A great, groundbreaking film can still win if it doesn’t have too many detractors. But with ranked choice methodology, a “perfectly fine” movie can also win. The category is Best Picture, so it should truly reward the best, not just the film everybody can agree was OK.
The Chicago 7 trial feels very real in 2020The Chicago 7 trial feels very real in 2020
Politics is a different story. Recent years have lent credence to the idea that government officials should abide by the Hippocratic oath so long considered sacred in medicine: “First, do no harm.” A fine but not great political victor, especially for the presidency, would bring both policy and political benefits.
The stakes of choosing public officials are very high. Policy failures in the 21st century alone — on both sides of the aisle — have contributed to a mistaken war that cost thousands of American lives and more than a trillion dollars, the worst economic crash since the Great Depression, and now, too often, a blind eye turned to mass shootings and the climate crisis. In the words of the late baseball manager Sparky Anderson: “Losing hurts twice as bad as winning feels good.” Similarly, with nothing less than people’s lives and the fate of the planet at stake, bad policies are twice as bad as good policies are good.
Recent White House occupants, particularly Barack Obama and Donald Trump, were considered heroic by half the nation and the devil incarnate by the other half, so it’s highly unlikely that either would have been elected in a ranked choice voting system. Yet both were elected under the status quo (though, unlike Trump, Obama won the popular vote twice and maintained higher approval ratings). Even if you loved one of those two men as president, odds are you probably hated the other one. In fact, you probably think “the bad one” was twice as bad as “the good one” was good.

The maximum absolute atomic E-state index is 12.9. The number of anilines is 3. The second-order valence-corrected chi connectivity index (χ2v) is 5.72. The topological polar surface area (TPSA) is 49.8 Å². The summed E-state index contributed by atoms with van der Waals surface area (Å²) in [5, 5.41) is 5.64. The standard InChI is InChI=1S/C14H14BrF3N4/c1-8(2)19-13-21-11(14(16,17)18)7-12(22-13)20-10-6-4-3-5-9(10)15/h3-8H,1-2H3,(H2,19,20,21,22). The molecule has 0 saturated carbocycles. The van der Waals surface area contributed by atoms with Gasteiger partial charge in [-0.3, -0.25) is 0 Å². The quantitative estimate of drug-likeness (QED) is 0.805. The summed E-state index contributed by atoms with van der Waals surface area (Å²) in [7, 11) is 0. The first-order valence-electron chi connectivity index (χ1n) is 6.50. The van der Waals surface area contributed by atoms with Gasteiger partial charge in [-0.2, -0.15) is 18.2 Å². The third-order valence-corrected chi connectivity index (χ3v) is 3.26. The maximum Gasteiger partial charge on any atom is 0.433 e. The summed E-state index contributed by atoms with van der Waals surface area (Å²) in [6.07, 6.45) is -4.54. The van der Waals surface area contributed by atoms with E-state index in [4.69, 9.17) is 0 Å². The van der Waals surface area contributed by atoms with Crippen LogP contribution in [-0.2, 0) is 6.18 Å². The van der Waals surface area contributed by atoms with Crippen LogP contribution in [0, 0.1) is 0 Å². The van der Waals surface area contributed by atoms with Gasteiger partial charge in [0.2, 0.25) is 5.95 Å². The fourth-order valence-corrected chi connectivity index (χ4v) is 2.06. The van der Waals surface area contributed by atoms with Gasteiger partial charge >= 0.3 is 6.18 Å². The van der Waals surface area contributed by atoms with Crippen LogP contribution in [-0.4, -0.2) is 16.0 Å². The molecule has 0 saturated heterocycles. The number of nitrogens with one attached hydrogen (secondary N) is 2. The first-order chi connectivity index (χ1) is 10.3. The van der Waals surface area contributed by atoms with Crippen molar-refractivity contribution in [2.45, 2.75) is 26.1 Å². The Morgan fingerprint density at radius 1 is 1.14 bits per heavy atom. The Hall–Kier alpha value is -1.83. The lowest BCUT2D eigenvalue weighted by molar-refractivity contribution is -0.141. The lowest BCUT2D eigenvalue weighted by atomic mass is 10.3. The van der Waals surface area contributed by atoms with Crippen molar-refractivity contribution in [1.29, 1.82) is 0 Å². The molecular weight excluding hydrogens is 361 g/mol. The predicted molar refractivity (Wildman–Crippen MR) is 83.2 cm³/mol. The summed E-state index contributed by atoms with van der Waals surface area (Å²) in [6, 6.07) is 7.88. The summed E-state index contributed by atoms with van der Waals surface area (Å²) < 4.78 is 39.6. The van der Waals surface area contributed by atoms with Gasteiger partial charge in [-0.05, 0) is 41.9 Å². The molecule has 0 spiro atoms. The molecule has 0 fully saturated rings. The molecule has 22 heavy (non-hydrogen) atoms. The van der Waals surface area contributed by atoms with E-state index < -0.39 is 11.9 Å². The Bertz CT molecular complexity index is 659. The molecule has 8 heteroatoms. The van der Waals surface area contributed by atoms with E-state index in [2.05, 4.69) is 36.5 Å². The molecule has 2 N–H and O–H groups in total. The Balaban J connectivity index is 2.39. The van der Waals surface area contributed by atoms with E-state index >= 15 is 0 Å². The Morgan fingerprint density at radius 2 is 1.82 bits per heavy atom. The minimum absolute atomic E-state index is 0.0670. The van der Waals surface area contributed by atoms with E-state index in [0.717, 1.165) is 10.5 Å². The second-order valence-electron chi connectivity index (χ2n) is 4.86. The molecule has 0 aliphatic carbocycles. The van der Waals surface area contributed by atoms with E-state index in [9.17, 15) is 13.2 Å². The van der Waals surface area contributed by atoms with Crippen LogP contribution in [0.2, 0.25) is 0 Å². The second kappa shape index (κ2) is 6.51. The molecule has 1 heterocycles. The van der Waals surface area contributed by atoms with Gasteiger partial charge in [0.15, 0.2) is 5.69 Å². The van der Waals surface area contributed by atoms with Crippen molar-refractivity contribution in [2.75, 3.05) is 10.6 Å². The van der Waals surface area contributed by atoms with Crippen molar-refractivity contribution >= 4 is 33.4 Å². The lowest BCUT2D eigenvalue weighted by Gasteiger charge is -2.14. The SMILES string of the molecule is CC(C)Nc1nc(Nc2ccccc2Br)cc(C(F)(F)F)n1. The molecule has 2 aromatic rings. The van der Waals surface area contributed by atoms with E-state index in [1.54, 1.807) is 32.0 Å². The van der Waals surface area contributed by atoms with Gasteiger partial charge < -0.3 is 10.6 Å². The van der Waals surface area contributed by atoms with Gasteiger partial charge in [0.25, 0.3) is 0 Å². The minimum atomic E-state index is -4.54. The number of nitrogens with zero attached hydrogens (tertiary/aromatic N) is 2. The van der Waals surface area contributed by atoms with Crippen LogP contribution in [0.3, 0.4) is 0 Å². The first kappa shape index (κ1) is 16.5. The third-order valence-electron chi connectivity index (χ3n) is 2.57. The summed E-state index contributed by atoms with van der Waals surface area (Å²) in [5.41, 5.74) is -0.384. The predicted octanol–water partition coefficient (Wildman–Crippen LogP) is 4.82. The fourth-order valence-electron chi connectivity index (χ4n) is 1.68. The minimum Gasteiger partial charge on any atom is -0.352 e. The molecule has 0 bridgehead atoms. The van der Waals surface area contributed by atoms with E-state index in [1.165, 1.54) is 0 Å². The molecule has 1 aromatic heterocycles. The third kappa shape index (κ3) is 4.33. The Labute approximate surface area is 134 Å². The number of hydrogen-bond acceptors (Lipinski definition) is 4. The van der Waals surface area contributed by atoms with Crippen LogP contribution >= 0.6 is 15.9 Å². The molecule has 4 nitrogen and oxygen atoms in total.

In the post-World War II era, presidents considered upper tier have spanned both parties from John F. Kennedy to Ronald Reagan, while presidents considered on the worse end of the spectrum have also spanned both parties from Jimmy Carter to George W. Bush.
A president often considered fine but not great, akin to many of last decade’s Best Picture winners, was George H.W. Bush. Although he lost his reelection bid, the bipartisan outpouring of grief following Bush’s passing, for not only the man but also his presidency, exemplified a now-widespread belief that we could use someone like him today.
He won 40 states, in his first election, an insurmountable total for either party today. He compromised on policies, for example breaking his famous campaign pledge “Read my lips: no new taxes,” because he believed it best for the nation. He exuded a calm gentle demeanor in an era before politicians could seemingly only excel by firing up stadiums full of their base, getting irate on cable news appearances, or posting the most viral social media updates.
We don’t need more calm consensus Best Picture winners like “The King’s Speech.” But perhaps we do need more calm consensus presidents like George H.W. Bush.